My #autistic kids can say and do the most random things

I promised Gavin I would get this out there tonight and it’s currently 1:34 am EST and as my eyes are rolling into the back of my head, I’m determined not to let him down. This will however, be brief. ☺

Gavin absolutely kills me sometimes. Yes, he has his challenges and yes, I can become frustrated with certain behaviors. That pretty much makes me human and try not to beat myself up too much for that.

At 20 years old, I’ve been raising Gavin as my own for 19 years now. He never ceases to amaze me.

Gavin is hands down one of the kindest, most thoughtful, most gentle human beings I’ve ever had the pleasure of knowing. He just is. At the same time, he can say and do some pretty weird and random things. I mean that affectionately.

I was working on an outline for this week’s interview and Gavin is in his room, working on a picture. I’ve shared that below, so check it out.

Anyway, he starts talking to me from across the hall and I had no idea what the hell he was talking about. I ended up going to see because I was curious at that point. He’s sitting on his floor, working on the picture and he looks up at me and says the most random thing. He said, Dad, when I grow up, I think I’m going to prove the existence of parallel dimensions.

I have no idea where that came from but he’s decided that would be a good use of his time and more power to him.

He spent time explaining it to me and his knowledge was surprisingly consistent with what little I know about this theory. What little I know came from shows like Star Gate.

I’m not sure what sparked his interest but I like that he’s thinking about this and that he’s planning for the future. He even talked about moving out on his own.

Some of these things are more realistic than others but I love the way he’s determined to make the best of his life and he wants to help others. I walked away with a smile after listening to him for a few minutes.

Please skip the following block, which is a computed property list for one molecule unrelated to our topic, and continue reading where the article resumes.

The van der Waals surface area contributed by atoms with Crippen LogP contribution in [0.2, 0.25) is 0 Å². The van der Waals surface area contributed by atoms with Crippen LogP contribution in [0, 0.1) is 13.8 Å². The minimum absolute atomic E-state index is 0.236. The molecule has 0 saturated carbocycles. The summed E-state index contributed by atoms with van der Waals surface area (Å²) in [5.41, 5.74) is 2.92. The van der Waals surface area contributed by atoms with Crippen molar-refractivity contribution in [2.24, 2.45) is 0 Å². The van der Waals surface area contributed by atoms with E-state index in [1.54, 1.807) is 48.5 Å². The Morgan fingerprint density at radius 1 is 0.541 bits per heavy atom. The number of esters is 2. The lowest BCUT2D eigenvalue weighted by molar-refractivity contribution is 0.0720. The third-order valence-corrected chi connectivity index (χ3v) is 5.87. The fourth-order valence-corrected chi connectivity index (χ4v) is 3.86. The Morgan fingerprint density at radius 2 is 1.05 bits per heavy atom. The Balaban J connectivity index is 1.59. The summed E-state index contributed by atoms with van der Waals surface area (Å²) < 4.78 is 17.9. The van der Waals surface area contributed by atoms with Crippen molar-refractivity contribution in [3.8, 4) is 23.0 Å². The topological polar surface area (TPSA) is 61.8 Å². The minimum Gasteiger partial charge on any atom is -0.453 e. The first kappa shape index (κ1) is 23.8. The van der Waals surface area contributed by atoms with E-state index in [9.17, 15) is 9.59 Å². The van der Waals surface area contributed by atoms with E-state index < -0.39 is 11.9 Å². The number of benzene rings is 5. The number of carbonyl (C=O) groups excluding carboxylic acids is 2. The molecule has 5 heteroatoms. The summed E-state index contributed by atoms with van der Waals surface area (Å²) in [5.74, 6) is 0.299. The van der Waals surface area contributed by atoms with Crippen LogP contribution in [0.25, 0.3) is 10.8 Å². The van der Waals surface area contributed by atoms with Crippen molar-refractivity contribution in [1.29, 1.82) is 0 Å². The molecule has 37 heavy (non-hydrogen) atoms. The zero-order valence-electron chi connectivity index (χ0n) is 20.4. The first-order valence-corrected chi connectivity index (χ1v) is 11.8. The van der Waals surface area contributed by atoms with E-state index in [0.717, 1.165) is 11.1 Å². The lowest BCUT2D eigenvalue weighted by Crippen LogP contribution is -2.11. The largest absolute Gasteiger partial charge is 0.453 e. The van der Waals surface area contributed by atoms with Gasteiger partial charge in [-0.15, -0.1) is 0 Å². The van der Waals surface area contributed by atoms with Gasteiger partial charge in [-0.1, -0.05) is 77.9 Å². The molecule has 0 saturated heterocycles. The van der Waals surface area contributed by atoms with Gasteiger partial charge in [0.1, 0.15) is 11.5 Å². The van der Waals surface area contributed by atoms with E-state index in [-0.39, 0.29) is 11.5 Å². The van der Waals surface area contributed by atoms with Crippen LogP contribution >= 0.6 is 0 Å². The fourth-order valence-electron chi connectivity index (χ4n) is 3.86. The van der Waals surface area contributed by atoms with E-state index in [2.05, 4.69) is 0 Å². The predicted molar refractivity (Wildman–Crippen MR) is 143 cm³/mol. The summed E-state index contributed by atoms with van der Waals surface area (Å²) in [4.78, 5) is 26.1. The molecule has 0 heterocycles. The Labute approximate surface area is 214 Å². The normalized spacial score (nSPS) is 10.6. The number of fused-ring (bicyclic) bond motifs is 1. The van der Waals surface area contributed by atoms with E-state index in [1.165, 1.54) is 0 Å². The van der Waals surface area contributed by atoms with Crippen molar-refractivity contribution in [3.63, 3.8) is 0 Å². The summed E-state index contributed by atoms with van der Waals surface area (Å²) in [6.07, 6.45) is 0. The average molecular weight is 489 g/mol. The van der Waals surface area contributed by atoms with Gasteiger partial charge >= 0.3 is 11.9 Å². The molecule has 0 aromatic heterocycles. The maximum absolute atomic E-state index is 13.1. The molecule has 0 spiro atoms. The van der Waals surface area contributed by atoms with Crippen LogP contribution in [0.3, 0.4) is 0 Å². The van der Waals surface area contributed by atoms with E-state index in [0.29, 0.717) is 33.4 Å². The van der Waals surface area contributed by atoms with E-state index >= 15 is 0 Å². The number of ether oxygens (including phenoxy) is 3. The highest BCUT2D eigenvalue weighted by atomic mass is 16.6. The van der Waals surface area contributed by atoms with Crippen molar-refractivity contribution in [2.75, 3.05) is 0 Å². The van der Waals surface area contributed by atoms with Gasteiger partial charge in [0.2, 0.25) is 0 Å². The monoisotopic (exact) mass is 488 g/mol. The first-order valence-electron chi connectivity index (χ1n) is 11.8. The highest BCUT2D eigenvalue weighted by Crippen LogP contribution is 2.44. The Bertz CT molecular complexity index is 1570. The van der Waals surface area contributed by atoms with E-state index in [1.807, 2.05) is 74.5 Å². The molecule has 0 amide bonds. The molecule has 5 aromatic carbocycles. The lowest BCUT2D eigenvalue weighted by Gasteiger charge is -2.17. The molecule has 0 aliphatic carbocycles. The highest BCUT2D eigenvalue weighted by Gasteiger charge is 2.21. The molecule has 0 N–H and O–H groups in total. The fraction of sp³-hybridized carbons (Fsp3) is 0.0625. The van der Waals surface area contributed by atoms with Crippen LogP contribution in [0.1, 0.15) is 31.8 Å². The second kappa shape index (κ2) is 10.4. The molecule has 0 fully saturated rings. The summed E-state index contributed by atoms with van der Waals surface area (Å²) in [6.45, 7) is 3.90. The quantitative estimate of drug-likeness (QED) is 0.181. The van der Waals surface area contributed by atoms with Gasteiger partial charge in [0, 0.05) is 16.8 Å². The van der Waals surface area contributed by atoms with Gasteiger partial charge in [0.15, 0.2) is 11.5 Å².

Moments like these help me maintain perspective. Sometimes I get so caught up in everything that I fail to see them for what they are. These moments are little glimmers of hope and they help me to keep going.

Gavin struggles quite a bit but this kid never, ever gives up. I have so much respect for who he is as a person and I’m excited to see where life takes him.

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Curtis G.

Gavin is hands down a fantastic artist. My son also is heavily into both his art and his animation that he creates on the computer. There are many things about your Gavin that are like my 37 year old son. Like you, there have also been so many times I’ve walked away from my son, after he expressed some higher bit of knowledge and aspirations to me, with that smile we get that for that moment wipes out all the frustration we sometimes feel, which is simply just human. I applaud Gavin for his talent and perhaps his ability to see and understand some aspect that we cannot. One has to remember that the smartest man who may have ever lived, Nikola Tesla(who invented a wifi remote control in the late 1890’s as well as numerous other inventions, including Alternating current) was on the autism spectrum and was on his way to invent free energy and other inventions that would have put humankind years ahead in scientific development than where we are now and would have ended the use of fossil fuels. Like the fictional character of Sean Murphy on the TV series “The Good Doctor” he was able to see and manipulate 3D images of his inventions manifest in the air in front of him. Sometimes people with autism may operate on a plane of understanding that we cannot.

adamjnew85

This interaction reminded me so much of me and my son, though he is quite a bit younger (12) and his latest was declaring he’s on his journey to become the worlds greatest Pokemon trainer.

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